Film and TV

Beavis and Butt-head Is Returning to TV to Remind Us of True Stupidity

TV producer, writer and animator Mike Judge first created the moronic cartoon zeitgeist while he lived in Dallas as a struggling animator. Beavis and Butt-head will make its third television run next year on Comedy Central.
TV producer, writer and animator Mike Judge first created the moronic cartoon zeitgeist while he lived in Dallas as a struggling animator. Beavis and Butt-head will make its third television run next year on Comedy Central. Screenshot by Danny Gallagher/Miramax Films
click to enlarge TV producer, writer and animator Mike Judge first created the moronic cartoon zeitgeist while he lived in Dallas as a struggling animator. Beavis and Butt-head will make its third television run next year on Comedy Central. - SCREENSHOT BY DANNY GALLAGHER/MIRAMAX FILMS
TV producer, writer and animator Mike Judge first created the moronic cartoon zeitgeist while he lived in Dallas as a struggling animator. Beavis and Butt-head will make its third television run next year on Comedy Central.
Screenshot by Danny Gallagher/Miramax Films
Believe it or not, there was a time in television's history when stupidity was entertaining and funny instead of a daily, soul-crushing hope killer. Here's an encouraging sign that we may be returning to that time once again.

Comedy Central announced that the animated duo Beavis and Butt-head will make their third run at television as part of a new TV deal with Mike Judge, who created the pea-brained buddies while he lived in Dallas.

click to enlarge Beavis and Butt-head creator Mike Judge - COURTESY OF COMEDY CENTRAL
Beavis and Butt-head creator Mike Judge
Courtesy of Comedy Central
The Viacom cable network first announced Beavis and Butt-head's return to the airwaves over the summer as part of a deal with Judge and 3 Arts Entertainment. The network will commit to at least two seasons of new episodes of the duo's attempts to watch TV, eat nachos and score in the fictional Texas town of Highland, according to the announcement.

MTV gave Beavis and Butt-head their first spotlight in 1993 and the characters immediately found an audience among rebellious Gen-Xers who —  like punks and hippies before them — needed a pop culture canon to call their own. The exploits of two brain-dead teens who laugh at any word that sounds one syllable away from slang for a rude body part were one of the many animated shorts Judge created in the early '90s while he lived in Dallas.


Beavis and Butt-head became one of the first serialized hits for the music channel, which led to the hit movie Beavis and Butt-head Do America and public fan endorsements from the likes of David Letterman, who once brought the animated duo as guests on his CBS late-night show.

In an interview with Texas Monthly in 2004, Judge said he worked on his second animated TV hit, King of the Hill, after drawing, writing and voicing his short films in Dallas in 1991 and after attending an animation festival. His short films would become pop culture classics such as Frog Baseball, the first twisted Beavis and Butt-head short about the boys' favorite pastime. Another one of his first shorts was a series called Office Space starring a meek cubicle drone Milton who's slowly being pushed to commit arson — a concept that served as the basis for his cult comedy film of the same name.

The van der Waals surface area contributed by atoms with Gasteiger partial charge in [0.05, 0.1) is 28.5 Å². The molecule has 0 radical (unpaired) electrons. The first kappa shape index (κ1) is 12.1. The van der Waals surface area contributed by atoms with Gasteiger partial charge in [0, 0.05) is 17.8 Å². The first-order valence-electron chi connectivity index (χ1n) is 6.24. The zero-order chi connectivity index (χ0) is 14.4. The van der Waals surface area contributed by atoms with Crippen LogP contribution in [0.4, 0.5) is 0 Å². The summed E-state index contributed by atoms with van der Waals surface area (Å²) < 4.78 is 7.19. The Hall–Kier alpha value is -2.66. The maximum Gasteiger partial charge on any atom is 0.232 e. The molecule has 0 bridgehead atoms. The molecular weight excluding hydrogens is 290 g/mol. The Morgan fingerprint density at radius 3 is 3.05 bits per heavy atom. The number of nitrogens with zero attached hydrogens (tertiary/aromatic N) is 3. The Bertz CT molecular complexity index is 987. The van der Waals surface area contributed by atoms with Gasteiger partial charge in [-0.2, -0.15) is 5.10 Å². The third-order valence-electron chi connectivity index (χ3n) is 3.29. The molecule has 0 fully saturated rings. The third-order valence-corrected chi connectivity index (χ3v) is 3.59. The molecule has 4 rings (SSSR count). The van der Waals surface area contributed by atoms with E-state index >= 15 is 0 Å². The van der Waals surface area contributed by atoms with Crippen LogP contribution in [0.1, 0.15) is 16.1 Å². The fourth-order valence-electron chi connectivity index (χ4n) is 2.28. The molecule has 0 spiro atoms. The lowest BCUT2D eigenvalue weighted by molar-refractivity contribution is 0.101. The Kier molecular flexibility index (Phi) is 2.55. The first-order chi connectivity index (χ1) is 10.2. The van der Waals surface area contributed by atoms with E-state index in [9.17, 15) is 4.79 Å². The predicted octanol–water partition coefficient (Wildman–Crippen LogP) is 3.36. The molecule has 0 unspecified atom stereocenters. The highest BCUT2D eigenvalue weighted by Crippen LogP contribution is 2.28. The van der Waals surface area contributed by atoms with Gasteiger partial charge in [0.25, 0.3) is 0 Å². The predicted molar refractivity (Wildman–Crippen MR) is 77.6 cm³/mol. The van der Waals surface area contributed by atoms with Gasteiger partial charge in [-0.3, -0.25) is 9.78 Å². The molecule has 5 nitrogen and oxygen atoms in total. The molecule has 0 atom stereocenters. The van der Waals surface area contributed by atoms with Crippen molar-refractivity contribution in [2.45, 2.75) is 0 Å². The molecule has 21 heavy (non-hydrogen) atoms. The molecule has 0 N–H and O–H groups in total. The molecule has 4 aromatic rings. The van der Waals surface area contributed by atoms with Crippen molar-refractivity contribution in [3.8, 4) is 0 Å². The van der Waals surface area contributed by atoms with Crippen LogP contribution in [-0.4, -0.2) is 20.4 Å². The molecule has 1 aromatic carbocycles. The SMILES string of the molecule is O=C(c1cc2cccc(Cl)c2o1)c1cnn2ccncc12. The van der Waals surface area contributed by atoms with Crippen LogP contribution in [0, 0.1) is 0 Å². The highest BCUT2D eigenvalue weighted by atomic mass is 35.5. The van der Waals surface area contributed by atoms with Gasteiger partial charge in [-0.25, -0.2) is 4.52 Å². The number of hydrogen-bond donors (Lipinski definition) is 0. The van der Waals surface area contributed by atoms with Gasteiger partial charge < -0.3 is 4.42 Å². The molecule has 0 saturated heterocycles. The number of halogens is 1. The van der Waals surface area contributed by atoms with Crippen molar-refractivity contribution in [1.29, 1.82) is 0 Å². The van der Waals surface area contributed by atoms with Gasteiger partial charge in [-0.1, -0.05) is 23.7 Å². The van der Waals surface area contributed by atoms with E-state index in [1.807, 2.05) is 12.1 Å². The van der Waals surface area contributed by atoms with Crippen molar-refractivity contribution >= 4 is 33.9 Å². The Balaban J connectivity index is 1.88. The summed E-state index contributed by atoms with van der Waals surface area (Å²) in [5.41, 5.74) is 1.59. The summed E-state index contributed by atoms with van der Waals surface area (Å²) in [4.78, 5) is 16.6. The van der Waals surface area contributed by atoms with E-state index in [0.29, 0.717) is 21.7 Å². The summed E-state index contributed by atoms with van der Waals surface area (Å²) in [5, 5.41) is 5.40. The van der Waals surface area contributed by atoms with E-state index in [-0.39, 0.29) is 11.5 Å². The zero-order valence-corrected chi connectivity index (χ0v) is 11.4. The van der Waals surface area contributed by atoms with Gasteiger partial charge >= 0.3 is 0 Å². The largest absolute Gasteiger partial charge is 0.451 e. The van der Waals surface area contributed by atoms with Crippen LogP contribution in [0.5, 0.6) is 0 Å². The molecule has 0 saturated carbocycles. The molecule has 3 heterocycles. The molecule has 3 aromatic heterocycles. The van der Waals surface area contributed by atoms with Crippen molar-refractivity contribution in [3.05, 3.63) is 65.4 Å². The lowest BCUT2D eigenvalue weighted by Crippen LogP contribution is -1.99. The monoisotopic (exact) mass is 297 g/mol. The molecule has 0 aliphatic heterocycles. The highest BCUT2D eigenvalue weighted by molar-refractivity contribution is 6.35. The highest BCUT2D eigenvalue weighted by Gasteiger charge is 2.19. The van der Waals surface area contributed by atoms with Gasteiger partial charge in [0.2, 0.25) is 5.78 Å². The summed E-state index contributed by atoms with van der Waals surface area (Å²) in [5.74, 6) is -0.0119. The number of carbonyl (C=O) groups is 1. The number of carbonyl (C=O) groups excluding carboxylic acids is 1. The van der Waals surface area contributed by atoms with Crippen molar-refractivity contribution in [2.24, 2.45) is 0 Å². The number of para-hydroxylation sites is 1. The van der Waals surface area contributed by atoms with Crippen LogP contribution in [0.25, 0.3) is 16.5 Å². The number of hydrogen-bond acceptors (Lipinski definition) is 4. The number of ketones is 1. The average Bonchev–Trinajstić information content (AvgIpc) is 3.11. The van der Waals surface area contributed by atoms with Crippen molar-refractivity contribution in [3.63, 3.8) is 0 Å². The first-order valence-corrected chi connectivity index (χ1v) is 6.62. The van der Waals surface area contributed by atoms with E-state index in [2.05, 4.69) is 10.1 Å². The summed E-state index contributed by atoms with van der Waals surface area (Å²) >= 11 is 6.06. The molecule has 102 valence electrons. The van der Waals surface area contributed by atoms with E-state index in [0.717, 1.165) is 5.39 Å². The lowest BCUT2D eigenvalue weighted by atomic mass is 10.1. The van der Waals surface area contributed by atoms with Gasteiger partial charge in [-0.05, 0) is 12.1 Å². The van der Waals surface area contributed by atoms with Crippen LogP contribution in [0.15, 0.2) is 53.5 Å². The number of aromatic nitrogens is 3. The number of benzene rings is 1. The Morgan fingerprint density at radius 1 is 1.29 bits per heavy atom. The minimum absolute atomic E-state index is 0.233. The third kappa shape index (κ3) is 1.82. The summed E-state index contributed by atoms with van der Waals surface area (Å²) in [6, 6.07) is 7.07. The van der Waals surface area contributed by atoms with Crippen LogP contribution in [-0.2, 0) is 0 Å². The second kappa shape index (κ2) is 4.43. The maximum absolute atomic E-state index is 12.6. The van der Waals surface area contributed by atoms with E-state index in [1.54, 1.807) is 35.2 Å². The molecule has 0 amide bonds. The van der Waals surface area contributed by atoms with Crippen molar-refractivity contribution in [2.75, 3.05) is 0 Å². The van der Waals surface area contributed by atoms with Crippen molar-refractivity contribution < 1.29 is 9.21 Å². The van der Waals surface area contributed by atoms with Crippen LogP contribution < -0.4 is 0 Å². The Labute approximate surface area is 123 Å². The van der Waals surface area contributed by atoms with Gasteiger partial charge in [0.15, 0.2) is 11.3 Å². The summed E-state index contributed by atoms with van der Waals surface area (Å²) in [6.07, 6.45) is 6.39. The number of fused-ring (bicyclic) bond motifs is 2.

Judge had zero show business experience outside of his musical endeavors. According to a documentary about Beavis and Butt-head called (wait for it) The Taint of Greatness, he would cold-call TV networks with phone numbers he got by dialing 411 and ask if he could mail them VHS tapes of his animated films. Some caught the attention of several networks. NBC's Saturday Night Live aired his Office Space shorts in the early 1990s long after the sketch show stopped accepting unsolicited tapes when Mr. Bill became a pop culture icon.

MTV took a shine to Frog Baseball and screened it on the short animation film show Liquid Television and in its teenage test focus groups. The short was a massive hit among teenage males, including one who asked if he could buy a copy of the short in the test screening and "the Jersey girls who, I think, were the same age group," Judge said in the documentary.

The series went on to create controversy among stuffy, humorless adults who tried to turn Beavis's pyromania into another unnecessary reason to believe children could be hypnotized by their televisions. That pushback only fueled the show's success, giving younger viewers one more reason to disobey authority by turning Judge's characters into their generation's satirical banner. Movie critic Roger Ebert wrote in his review of the Beavis and Butt-head film, "Those who deplore Beavis and Butt-Head are confusing the messengers with the message."

The show even inspired the MTV animated spinoff Daria based on the character Daria Morgendorffer, which also will have its own spinoff Jodie next year on Comedy Central. MTV gave Beavis and Butt-head its second comeback with an order for a season of new episodes in 2011. The network also let Judge and company animate cameos in promos for films like Judge's Extract in 2009 starring Jason Bateman (huh, huh, Bateman) and before MTV's Jackass 3D in 2010 where Butt-head explains how the film's three-dimensional technology works to the audience by kicking Beavis' ass in 2D and 3D.
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Danny Gallagher has been a regular contributor to the Dallas Observer since 2014. He has also written features, essays and stories for MTV, the Chicago Tribune, Maxim, Cracked, Mental_Floss, The Week, CNET and The Onion AV Club.